The two motivational theories the board members Bill Bailey and Scott Parker should employ to motivate and support or oppose the merger between the Utah Symphony and the Utah Opera are McClelland’s Need Theory and Adam’s Equity Theory.
Bill Bailey the highest ranking officer as chairman of the Utah Opera board is tasked with conducting business in an orderly fashion. As chairman, it is Bill’s job to lead the other board members from varying points of view or decisions to making decisions that are in the best interests of the organization he presides over. Finally, it is Bill’s job to set the overall direction and strategy of the organization. For Bill, McClelland’s Need Theory is most appropriate considering his position on the proposed merger. This theory comprises of three needs; the need for achievement, the need for affiliation and the need for power.
The need for achievement is to accomplish something difficult (Kreitner & Kinicki, 2010). Bill has two primary concerns regarding the merger. One is the financial strength of the opera versus the symphony. The opera had established a reserve fund and as a result was more financially stable and had a more flexible business model. Second, is that the opera could potentially become a tier one arts organization as a result of the merger but in doing so could also potentially lose its identity. Bill could look at these two challenges as something worth accomplishing. Historically, there haven’t been a lot of these types of successful mergers. This would be a key pivotal moment in Bills career. If successful, then his career would most likely continue to grow. If the integration of the two organizations results in failure, then his job and those within the two organizations would most likely suffer. Once the merger was made public in 2002, the hope was that by combining the two organizations there would be an increase to grow and attract world class talent and artists. The need for affiliation is the need to spend more time fostering and maintaining social relationships and activities (Kreitner & Kinicki, 2010). With the merger, Bill would be positioned right in the middle of fostering and maintaining social relationships and activities. The potential new doors and resources that would open and be available to him to attract new clientele may cement the final piece of the need for affiliation and that is the want to be loved. Bill is passionate about the Opera and with his leadership of the combined organization could spread throughout the community and bring in new customers who may not have been interested. Lastly, the need for power reflects an individual’s desire to influence, coach, teach and encourage others to achieve (Kreitner & Kinicki, 2010). Bill has achieved a very powerful role as the Chairman of the opera. With the merger, Bill has the opportunity to elevate to the same position of the combined but larger organization. As mentioned above, Bill is passionate about the opera and its impact on the community. This passion and power can influence employees and customers. According to Kreitner & Kinicki (2010), people with a high need for power like to work and are concerned with discipline and self-respect. As an effective manager with power, Bill must positively influence others around him. Focusing on accomplishing organizational goals and helping others contributes to having power. It is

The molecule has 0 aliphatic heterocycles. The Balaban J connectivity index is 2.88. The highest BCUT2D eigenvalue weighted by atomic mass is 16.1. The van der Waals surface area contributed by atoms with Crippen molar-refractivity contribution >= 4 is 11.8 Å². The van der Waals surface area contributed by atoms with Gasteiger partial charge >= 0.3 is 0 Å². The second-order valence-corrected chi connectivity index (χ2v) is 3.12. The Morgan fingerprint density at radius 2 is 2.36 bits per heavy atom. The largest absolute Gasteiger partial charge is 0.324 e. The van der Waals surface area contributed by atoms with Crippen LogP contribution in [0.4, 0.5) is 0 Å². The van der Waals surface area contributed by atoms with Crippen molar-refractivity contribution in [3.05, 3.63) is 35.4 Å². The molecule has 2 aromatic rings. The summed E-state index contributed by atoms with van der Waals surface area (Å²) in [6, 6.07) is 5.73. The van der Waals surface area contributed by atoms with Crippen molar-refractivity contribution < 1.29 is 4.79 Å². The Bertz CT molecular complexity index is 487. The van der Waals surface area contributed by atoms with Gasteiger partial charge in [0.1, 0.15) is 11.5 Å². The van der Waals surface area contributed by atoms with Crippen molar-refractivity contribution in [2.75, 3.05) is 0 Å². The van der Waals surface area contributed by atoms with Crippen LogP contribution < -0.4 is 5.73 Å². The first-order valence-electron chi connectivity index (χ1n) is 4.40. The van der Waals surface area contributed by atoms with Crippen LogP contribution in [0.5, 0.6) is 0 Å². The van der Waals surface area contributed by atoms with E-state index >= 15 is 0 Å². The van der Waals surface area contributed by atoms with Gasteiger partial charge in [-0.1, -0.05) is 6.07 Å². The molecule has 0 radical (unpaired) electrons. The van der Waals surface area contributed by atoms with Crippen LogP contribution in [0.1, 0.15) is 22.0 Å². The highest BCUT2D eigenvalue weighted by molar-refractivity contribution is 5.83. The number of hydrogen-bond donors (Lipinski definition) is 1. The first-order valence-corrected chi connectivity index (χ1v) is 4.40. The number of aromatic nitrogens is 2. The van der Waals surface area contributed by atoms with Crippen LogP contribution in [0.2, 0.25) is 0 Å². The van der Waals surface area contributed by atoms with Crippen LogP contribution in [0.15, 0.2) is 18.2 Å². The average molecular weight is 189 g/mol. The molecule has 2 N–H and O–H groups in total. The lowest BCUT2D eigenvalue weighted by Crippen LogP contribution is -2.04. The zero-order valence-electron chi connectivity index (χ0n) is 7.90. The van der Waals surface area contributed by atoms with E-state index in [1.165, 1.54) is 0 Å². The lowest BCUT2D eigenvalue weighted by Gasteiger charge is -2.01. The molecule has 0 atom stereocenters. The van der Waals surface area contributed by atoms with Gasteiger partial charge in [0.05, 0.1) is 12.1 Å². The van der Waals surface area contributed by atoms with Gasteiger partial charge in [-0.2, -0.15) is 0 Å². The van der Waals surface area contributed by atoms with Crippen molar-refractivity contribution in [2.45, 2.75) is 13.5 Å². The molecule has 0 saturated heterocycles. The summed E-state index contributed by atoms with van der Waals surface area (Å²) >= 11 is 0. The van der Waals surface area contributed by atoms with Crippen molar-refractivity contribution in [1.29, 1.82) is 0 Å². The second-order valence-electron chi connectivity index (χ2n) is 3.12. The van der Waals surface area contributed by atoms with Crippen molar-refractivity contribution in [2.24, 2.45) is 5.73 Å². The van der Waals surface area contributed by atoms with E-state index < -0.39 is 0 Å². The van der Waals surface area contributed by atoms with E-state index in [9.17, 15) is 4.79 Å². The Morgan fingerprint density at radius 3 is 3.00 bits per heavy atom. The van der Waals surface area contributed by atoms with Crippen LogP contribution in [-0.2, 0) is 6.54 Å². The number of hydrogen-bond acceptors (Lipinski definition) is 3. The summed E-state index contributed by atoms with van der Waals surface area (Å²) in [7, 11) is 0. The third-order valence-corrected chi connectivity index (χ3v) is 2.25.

possible that as a top performing manager the need for affiliation would be low. If this is the case for Bill, then he may want to oppose the merger and keep it as a single entity. A2
Scott Parker as chairman of the board for the Utah Symphony has the same tasks that Bill Bailey does as chairman of the Utah Opera. Not only are both men responsible for the future of their respective organizations but Scott also has to satisfy Maurice Abravanel’s widow. Maurice Abravanel was hired to be the conductor of the symphony and went on to become the music director and...